It is the height of arrogance for Western ideologues to insist that some countries have crossed a supposed line separating enlightened democrats from “authoritarian” pagans. Democracy is a process and not a merit badge.

For nation-states, “democratization” should be the watchword, the never-ending process that places more and more decisions in the hands of more and more people. From this perspective, popular revolutions would count as the most democratizing process of all, liberating masses from elite oppression and imposing the rule of the majority over the former rule of a minority.


The era of the great bourgeois revolutions of the sixteenth and seventeenth centuries– the Dutch, English, and French risings– were clearly and unmistakably a time of great democratization with the liberation of masses of people from feudal constraints and/or absolutist rule (the US revolution ill-fits this pattern). The new ruling classes created new procedures and institutions to guarantee both that the gains were secured and that no new challenges to the new rule would arise. They were far from completing the democratic project.

The heralded and high-minded constitutions of the period (including the US constitution) created new institutions– parliaments, congresses, executives, etc.– and procedures– lawmaking, rights construction, voting regulations, etc.– that were believed by their creators to be constitutive of democracy.

In other words, the various “founding founders” thought they had captured the essence of democracy in a set of rules for its continued implementation, as if democratization was completed with declarations and constitutive documents.

What the bourgeois revolutionaries failed to understand was that procedural democracy– a worthy product at the ascendency of the bourgeoisie– was a great achievement, but one not adequate for all times or adequate for the continued march of democratization under changing conditions. Bourgeois democracy certainly expanded the participation of the masses (and assured the dominance of the bourgeoisie as a class!), yet it too often failed to guarantee rule for the people.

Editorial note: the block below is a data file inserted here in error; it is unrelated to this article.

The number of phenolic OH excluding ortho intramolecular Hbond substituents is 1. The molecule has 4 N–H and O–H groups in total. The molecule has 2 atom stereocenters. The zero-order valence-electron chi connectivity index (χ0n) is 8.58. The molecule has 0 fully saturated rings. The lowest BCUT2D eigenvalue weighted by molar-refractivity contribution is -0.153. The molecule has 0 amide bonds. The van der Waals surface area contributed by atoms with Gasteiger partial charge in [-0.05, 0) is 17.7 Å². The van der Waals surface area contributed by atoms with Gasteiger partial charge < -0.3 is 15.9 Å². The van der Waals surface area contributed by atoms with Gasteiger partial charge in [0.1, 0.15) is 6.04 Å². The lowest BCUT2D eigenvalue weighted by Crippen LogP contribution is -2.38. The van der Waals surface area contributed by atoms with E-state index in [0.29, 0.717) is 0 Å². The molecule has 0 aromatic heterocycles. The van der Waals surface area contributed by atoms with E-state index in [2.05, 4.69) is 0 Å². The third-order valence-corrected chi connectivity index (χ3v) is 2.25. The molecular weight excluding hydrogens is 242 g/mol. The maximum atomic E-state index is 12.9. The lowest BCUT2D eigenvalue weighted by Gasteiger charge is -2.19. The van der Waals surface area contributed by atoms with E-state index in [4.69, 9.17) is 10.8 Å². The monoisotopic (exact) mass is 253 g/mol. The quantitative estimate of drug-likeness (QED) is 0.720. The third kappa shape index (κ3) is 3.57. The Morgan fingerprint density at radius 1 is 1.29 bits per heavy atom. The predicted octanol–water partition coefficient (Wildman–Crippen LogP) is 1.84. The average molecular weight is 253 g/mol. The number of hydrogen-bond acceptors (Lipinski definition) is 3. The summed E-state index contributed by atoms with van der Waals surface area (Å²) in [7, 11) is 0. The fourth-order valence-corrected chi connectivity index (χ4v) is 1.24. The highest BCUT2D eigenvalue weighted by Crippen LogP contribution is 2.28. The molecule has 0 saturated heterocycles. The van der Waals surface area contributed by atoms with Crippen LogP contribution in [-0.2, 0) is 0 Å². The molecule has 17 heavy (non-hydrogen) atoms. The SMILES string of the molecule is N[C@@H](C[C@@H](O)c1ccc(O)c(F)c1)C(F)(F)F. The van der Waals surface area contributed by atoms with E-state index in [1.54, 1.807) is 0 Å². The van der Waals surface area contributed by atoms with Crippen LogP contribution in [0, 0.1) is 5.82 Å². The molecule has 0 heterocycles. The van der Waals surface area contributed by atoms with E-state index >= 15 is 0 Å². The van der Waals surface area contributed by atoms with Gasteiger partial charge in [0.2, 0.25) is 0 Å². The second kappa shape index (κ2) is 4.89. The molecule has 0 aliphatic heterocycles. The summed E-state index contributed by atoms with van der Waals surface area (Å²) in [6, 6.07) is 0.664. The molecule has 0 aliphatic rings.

In discussions of democracy, the distinction between rule by the people and rule for the people is too often overlooked or conflated. There is no reason to presume that a system constructed to establish rule by the people will necessarily produce rule for the people. Cynics can readily manipulate well-meant institutions from benefitting the people. Fair rules do not guarantee just outcomes.

There is every reason to believe that, in a class society, the best of procedural democracies will not rule in ways that favor all or even most of the people. Nowhere in the constitutions of the bourgeois democracies will be found the recognition of the existence of social classes and the question of their relationship to democracy or democratization.

Certainly, the history of the US two-party system for all of this century, last century, and beyond has seen the government generally favor the interests of a small minority of the wealthy and powerful over the interests of the majority of working people. Others can argue whether the procedures established by the supposedly all-wise “founding fathers” is the most perfect example of how a democracy should be organized. But shouldn’t its failure to rule for the people count against its democratic content? How democratic can a “democracy” be if it fails to serve the interests of the people that it rules?

The stunning growth of economic inequality– itself a constant in the Western “democracies” — surely demonstrates a failure to measure up to the performance test of a purported democracy: are the people better off than with any alternative political arrangement besides bourgeois democracy?

Opinion poll after opinion poll show that the majority of the people– the supposed beneficiaries of democracy– want guarantees of housing, jobs, health care, education, safety, etc., guarantees that Western ‘democracies’ consistently fail to deliver.

Detaching a concept of democracy from the wellbeing or interests of the people knows no greater cynicism. Democracy without a connection to the interests of the majority is faux-democracy, a mere parlor game.

Obsession with the form of democracy– the obsession fostered by capitalist leaders– blinds far too many to the importance and centrality of the content of democracy, a distinction too often overlooked in the conversation over democratic governance.